What should be the most wonderful time of the year for retailers might not be so for those already facing flagging sales. One might assume the holiday shopping season is probably when suffering retailers have the best shot at recovery, but that's not necessarily true in a world in which online shopping is luring customers out of the stores and into their armchairs, where great deals are just a smartphone click away.

Recent reporting from ShopperTrak research showed a 6.2% decrease in in-store traffic at retailers on Black Friday. And CNBC, citing Adobe Analytics data, reported online sales on Cyber Monday reached a record $9.4 billion.

What this means is that online retailers like Amazon (NASDAQ:AMZN) and brick-and-mortar shops with a strong online presence, such as Nordstrom, might become Dr. Seuss's Grinch Who Stole Christmas for other, more traditional retailers. Those at risk include Macy's (NYSE:M), Kohl's (NYSE:KSS), and J.C. Penney (OTC:JCPN.Q).

Clothing on hangers in a store.


Weak mall performance

Last month, Macy's reported a decline in quarterly same-store sales -- the first in nearly two years -- and cut its annual sales and profit forecast. The company said weak performance at some shopping malls and work on the store's website were partially responsible.

The message from Kohl's was similar. The company cut its full-year profit forecast and reported a decline in total revenue for the quarter. On the earnings conference call, Kohl's CEO Michelle Gass mentioned seeing a "heightened promotional environment" in the quarter and plans on keeping up with competitors in order to win over customers. The question here is: How will that strategy impact earnings?

For J.C. Penney, the quarterly loss came in narrower than expected, pushing shares higher the day of the report, but sales continued to decline. The embattled retailer's shares have fallen to as low as about $0.57 a share this year, and at one point, when the shares traded at less than a dollar for 30 consecutive days, the company was at risk of being delisted from the New York Stock Exchange. J.C. Penney has reported negative earnings per share for the past three quarters.

Keeping up with e-commerce

Macy's, Kohl's, and J.C. Penney are in on the online game. The problem is, on top of their struggles to revive sales, they face the challenges of online giant Amazon growing its fashion business and brands such as Nike pushing sales of its products through its own website. Keeping up with the growth of e-commerce is another challenge. These days, e-commerce makes up more than a third of all clothing sales, according to Internet Retailer's 2019 Online Apparel Report, and U.S. online apparel sales expanded 18.5% last year, while total apparel sales grew only 5.3%. Coresight data shows that Amazon became the No. 1 apparel retailer in the U.S. this year.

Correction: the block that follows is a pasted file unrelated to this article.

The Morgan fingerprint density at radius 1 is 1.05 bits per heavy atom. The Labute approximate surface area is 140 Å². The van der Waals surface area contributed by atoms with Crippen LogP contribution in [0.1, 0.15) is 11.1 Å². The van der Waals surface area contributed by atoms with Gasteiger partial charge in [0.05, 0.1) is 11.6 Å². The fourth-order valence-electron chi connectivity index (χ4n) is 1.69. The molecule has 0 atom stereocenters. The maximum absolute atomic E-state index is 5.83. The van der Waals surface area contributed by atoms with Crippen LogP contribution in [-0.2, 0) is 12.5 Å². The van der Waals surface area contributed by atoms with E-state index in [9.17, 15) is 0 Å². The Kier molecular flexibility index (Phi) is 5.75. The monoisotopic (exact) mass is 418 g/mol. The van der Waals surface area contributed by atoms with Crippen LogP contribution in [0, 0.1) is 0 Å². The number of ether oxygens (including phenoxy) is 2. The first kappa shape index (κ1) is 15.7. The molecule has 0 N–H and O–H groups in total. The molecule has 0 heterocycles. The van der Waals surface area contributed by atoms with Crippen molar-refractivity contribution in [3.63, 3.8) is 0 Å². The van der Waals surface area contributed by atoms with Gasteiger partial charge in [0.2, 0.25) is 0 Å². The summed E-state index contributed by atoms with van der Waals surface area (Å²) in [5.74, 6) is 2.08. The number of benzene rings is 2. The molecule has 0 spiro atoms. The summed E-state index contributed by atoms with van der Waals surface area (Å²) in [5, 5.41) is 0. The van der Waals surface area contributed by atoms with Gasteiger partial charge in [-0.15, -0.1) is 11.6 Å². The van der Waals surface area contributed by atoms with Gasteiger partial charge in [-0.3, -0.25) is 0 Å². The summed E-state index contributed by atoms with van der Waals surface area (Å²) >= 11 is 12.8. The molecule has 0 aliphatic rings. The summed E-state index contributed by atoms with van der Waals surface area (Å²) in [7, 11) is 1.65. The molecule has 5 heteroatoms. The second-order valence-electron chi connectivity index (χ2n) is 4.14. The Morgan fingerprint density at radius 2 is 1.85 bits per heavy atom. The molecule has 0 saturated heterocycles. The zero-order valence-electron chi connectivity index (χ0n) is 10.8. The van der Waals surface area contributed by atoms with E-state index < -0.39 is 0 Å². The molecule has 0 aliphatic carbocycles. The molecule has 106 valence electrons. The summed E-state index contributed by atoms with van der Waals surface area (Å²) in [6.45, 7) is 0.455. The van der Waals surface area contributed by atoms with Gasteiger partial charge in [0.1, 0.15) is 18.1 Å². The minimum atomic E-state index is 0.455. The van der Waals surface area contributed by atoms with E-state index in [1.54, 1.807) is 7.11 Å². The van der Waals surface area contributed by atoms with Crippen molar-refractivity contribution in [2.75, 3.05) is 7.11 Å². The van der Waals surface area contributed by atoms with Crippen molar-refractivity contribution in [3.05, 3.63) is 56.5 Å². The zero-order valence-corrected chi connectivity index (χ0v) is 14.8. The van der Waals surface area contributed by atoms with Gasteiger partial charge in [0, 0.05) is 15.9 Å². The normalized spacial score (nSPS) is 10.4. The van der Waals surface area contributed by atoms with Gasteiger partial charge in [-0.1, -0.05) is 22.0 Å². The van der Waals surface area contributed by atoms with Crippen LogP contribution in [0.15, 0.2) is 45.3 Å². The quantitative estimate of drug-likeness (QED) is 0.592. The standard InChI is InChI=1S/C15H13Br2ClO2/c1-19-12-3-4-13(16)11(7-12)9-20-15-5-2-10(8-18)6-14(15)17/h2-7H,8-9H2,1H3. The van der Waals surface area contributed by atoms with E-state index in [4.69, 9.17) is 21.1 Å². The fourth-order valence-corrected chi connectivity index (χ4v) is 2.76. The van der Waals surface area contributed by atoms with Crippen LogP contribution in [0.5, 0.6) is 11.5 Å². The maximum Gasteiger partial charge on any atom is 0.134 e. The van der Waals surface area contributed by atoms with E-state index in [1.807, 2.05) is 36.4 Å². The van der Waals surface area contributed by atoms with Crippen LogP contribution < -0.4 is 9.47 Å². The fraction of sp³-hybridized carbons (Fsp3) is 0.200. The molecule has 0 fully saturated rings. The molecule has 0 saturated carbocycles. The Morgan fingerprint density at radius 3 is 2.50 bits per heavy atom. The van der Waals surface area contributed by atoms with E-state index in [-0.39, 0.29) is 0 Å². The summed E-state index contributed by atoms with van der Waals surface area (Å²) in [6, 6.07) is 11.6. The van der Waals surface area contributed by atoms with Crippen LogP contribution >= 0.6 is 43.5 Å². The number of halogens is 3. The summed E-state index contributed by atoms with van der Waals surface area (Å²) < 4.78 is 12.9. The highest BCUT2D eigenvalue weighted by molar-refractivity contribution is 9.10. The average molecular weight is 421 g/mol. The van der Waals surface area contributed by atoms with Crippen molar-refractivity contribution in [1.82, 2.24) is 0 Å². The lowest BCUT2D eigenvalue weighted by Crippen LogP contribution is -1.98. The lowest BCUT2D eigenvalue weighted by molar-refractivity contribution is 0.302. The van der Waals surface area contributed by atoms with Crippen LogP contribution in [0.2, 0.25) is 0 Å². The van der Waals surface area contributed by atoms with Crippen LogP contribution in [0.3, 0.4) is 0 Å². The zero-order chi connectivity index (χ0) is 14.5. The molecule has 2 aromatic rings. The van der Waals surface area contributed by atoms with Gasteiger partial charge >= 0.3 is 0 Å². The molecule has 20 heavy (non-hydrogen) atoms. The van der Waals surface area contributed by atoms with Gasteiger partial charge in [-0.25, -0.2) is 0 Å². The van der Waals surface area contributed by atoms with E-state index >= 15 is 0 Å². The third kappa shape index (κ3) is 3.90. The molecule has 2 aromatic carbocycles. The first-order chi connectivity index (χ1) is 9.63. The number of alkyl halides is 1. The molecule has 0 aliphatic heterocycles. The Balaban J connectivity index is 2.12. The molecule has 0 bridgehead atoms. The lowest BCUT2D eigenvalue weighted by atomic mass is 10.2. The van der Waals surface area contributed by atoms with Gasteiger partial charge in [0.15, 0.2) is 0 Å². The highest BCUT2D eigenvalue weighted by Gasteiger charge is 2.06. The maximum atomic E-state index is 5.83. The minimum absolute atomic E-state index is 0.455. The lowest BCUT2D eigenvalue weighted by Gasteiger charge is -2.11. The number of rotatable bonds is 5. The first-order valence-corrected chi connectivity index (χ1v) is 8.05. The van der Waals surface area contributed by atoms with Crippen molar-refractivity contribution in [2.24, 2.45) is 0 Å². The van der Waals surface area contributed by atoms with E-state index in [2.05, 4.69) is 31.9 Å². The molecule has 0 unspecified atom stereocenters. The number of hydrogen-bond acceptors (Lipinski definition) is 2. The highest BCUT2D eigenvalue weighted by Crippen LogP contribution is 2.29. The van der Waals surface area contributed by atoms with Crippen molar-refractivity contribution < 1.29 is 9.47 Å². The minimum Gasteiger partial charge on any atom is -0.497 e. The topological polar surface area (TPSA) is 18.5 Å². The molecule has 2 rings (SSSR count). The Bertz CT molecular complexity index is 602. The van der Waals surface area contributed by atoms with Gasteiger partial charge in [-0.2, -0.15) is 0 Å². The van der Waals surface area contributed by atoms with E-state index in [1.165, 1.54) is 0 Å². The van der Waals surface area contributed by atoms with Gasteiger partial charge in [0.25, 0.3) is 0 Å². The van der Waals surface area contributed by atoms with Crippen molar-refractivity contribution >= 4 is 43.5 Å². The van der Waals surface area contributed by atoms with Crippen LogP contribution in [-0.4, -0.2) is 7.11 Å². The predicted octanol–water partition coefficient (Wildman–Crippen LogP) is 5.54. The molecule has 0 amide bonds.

To make matters worse for struggling brick-and-mortar shops that focus on apparel, clothing isn't necessarily the most popular purchase option around the holidays. Gift cards top consumers' wish lists, followed by money, while clothing takes the third spot, research by Statista shows.

In spite of the challenges, it is tempting to see an inexpensive entry point when looking at the companies' valuations and share performance this year. Macy's trades at 4.9 times earnings, and the shares are down 48% for the year, while Kohl's trades at 11 times earnings, and the stock is lower 31% YTD. As for J.C. Penney, the company's loss means it doesn't have a price-to-earnings ratio. The shares, though slightly down this year, have almost doubled from their August low point to reach $1.15 a share.

In spite of the low valuations and possibility of share price recovery, this holiday season isn't necessarily the time to invest in struggling brick-and-mortar names. If data so far is indicative of the entire season, those strongest online may come out on top, leaving little room for more traditional retailers to shine. Instead, it's time to monitor how Macy's, Kohl's, and J.C. Penney fare against the online competition. If they can carve out a place in the market for themselves this season, investors might think of adding these names to their shopping lists after the New Year.

This article represents the opinion of the writer, who may disagree with the “official” recommendation position of a Motley Fool premium advisory service. We’re motley! Questioning an investing thesis -- even one of our own -- helps us all think critically about investing and make decisions that help us become smarter, happier, and richer.